Love thy­self

Prac­tis­ing self-love isn’t as easy as it sounds

Irish Independent - Health & Living - - WELLBEING -

LOUISE Hay, au­thor of the best-sell­ing You Can Heal Your Life, and founder of pub­lish­ing com­pany Hay House, died last month. She was 90 years old. As one of the most prom­i­nent figures in the self-devel­op­ment move­ment, Hay wrote dozens of books, and dis­pensed plenty of wis­dom, yet her phi­los­o­phy al­most al­ways came back to the trans­for­ma­tive power of self-love.

As she said her­self: “I found that there is only one thing that heals ev­ery prob­lem, and that is: to love your­self.”

Self-love is far from a rev­o­lu­tion­ary idea, es­pe­cially in the era of In­sta­gram mo­ti­va­tional max­ims and ‘be­cause you’re worth it’ ad­ver­tis­ing.

The pop­u­larised, com­mer­cialised ver­sion of self-love pro­motes long bub­ble baths and hot stone mas­sages, and sug­gests that lov­ing your­self is some­thing you can put on your to-do list, or an at­ti­tude you can em­brace while on hol­i­day.

Un­for­tu­nately it isn’t that easy. Rad­i­cal self­love isn’t just oc­ca­sional self-in­dul­gence. It’s a state-of-mind that can only be cul­ti­vated by deep, daily in­ner work.

We may tell our­selves that book­ing a monthly mas­sage is self-love, but it’s some­thing else en­tirely if it’s de­signed to coun­ter­act the ef­fects of push­ing the body too hard through over­work.

Like­wise, you can post the ‘if you can’t han­dle me at my worst...’ Mar­i­lyn Mon­roe quote to your Face­book page, but it be­comes more a state­ment than a state-of-mind if you con­tinue to hold on to self-doubt and self-judge­ment.

There is of­ten a vast gulf be­tween our in­ner lives and our outer ap­pear­ances when it comes to the prac­tice of self-love.

We may book spa breaks and treat our­selves to fancy things, but it’s worth ex­am­in­ing the in­ner con­flict that can arise when we in­dulge our­selves. Are you spoil­ing your­self be­cause it seems to be the right thing to do, or be­cause you truly be­lieve that you de­serve it?

Our in­ner speech, or self-talk, is one of the best in­di­ca­tors of our re­la­tion­ship with our­selves. Do you rep­ri­mand your­self when you make a mis­take, or when you’re be­hind sched­ule, or do you re­mind your­self that it’s only a slight set­back and you’ll get there in the end? Do you say ‘I need” and “I should” rather than “I can” and “I will”?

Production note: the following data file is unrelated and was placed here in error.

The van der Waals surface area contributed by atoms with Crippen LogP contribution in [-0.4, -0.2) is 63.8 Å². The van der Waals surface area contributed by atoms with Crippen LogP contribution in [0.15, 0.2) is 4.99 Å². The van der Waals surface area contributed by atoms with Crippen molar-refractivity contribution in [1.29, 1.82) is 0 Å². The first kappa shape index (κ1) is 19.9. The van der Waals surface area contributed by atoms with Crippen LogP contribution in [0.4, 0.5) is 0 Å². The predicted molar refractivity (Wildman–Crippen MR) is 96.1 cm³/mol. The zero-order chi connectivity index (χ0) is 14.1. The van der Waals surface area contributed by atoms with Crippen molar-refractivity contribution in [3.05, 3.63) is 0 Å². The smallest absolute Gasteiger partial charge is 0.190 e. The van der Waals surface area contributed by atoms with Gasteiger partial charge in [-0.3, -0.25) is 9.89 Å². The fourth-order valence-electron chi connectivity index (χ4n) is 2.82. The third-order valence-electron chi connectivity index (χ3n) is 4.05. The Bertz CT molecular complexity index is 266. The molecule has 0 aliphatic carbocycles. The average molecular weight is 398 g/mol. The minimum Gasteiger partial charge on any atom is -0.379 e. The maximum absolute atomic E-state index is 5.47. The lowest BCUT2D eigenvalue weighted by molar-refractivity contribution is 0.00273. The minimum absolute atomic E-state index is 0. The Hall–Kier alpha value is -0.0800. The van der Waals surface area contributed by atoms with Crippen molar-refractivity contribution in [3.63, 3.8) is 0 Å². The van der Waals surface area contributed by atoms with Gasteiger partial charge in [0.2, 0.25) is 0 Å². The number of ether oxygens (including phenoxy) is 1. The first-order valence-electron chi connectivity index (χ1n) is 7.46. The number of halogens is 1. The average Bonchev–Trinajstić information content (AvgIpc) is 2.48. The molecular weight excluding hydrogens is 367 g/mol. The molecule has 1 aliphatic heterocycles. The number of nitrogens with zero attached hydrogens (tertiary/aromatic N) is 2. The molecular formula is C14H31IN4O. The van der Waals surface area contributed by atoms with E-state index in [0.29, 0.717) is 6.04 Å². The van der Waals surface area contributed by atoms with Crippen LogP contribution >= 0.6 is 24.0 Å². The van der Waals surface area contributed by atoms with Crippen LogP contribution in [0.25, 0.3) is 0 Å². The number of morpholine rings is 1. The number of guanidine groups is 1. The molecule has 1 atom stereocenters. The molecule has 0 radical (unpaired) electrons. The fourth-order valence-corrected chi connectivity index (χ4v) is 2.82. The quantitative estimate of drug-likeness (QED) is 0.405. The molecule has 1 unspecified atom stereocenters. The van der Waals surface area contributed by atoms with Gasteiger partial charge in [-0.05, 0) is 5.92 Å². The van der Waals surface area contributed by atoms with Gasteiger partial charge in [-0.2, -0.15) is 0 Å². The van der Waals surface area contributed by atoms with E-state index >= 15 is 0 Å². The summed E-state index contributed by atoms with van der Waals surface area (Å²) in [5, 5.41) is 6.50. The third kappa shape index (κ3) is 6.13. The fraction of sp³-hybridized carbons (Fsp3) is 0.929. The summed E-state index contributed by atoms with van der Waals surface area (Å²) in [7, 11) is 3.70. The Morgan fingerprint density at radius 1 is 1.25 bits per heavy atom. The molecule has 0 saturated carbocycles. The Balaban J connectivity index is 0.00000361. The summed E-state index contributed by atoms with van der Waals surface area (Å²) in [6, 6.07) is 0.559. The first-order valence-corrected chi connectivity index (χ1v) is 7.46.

“Re­mem­ber, you have been crit­i­cis­ing your­self for years and it hasn’t worked,” wrote Hay in You Can Heal Your Life. “Try ap­prov­ing of your­self and see what hap­pens.”

It’s also worth ex­am­in­ing your core be­liefs about self-crit­i­cism. Do you be­lieve that you have to be your own tough taskmas­ter in or­der to get things done?

“I found in my re­search that the big­gest rea­son peo­ple aren’t more self-com­pas­sion­ate is that they are afraid they’ll be­come self-in­dul­gent,” says self-com­pas­sion re­searcher Dr. Kristin Neff.

“They be­lieve self-crit­i­cism is what keeps them in line. Most peo­ple have got­ten it wrong be­cause our cul­ture says be­ing hard on your­self is the way to be.”

Of course, we can be hard on our­selves in many more sub­tle, yet per­sis­tent, ways. When we truly prac­tise self-love, we have to ex­am­ine our ca­pac­ity for self-sab­o­tage.

Alan Watts be­lieved that the op­po­site of self-love is self-de­struc­tion. “Be­cause you won’t take the risk of lov­ing your­self prop­erly,” he wrote, “you will be com­pelled in­stead to de­stroy your­self ”.

The trou­ble is that, just like self-love, we don’t un­der­stand the com­plex­i­ties and nu­ances of self-sab­o­tage. Just as self-love isn’t as sim­ple as putting on a face mask and re­lax­ing in a bath­tub, self-sab­o­tage isn’t al­ways a foot-tothe-floor death in­stinct.

Self-sab­o­tage can man­i­fest as fear of fail­ure or fear of suc­cess, catas­trophis­ing, pro­cras­ti­nat­ing, quit­ting and re­fus­ing to for­give — both our­selves and oth­ers. It can also rear its head as a two-day hang­over or a week-long food binge.

You’ll no­tice that we are less likely to par­take in these be­hav­iours when we are pur­su­ing our pas­sions and liv­ing our most au­then­tic lives.

Hay ad­vised read­ers to “think thoughts that make you happy. Do things that make you feel good. Be with peo­ple who make you feel good. Eat things that make your body feel good. Go at a pace that makes you feel good.”

It’s not an ex­act def­i­ni­tion of self-love, but it comes close.

Re­mem­ber, rad­i­cal self-love isn’t a bumper sticker or a fridge mag­net say­ing. It’s a paradigm shift that is as chal­leng­ing as it is re­ward­ing.

We have to ex­am­ine the re­la­tion­ship we have both with our­selves and oth­ers, just as we have to look at the peo­ple, places and things that we sur­round our­selves with, and the choices, habits and vices that may be hold­ing us back.

When you “dare to love your­self as if you were a rain­bow with gold at both ends”, to quote the poet Aber­jhani, you also have to be will­ing to ask your­self some un­com­fort­able ques­tions.

Why do you feel like you don’t de­serve a healthy, lov­ing re­la­tion­ship? Why do you feel like you don’t de­serve suc­cess or hap­pi­ness? Why do you feel un­wor­thy?

“How do you be­gin to grow your self-es­teem?” asked Hay. “You start by recog­nis­ing that you de­serve to be loved. You de­serve to love your­self.”

Hay de­scribed self-love as a “seed that grows if you wa­ter it”. Yet it will only grow if it’s wa­tered ev­ery day.

Most peo­ple have got­ten it wrong be­cause our cul­ture says be­ing hard on your­self is the way

to be ...

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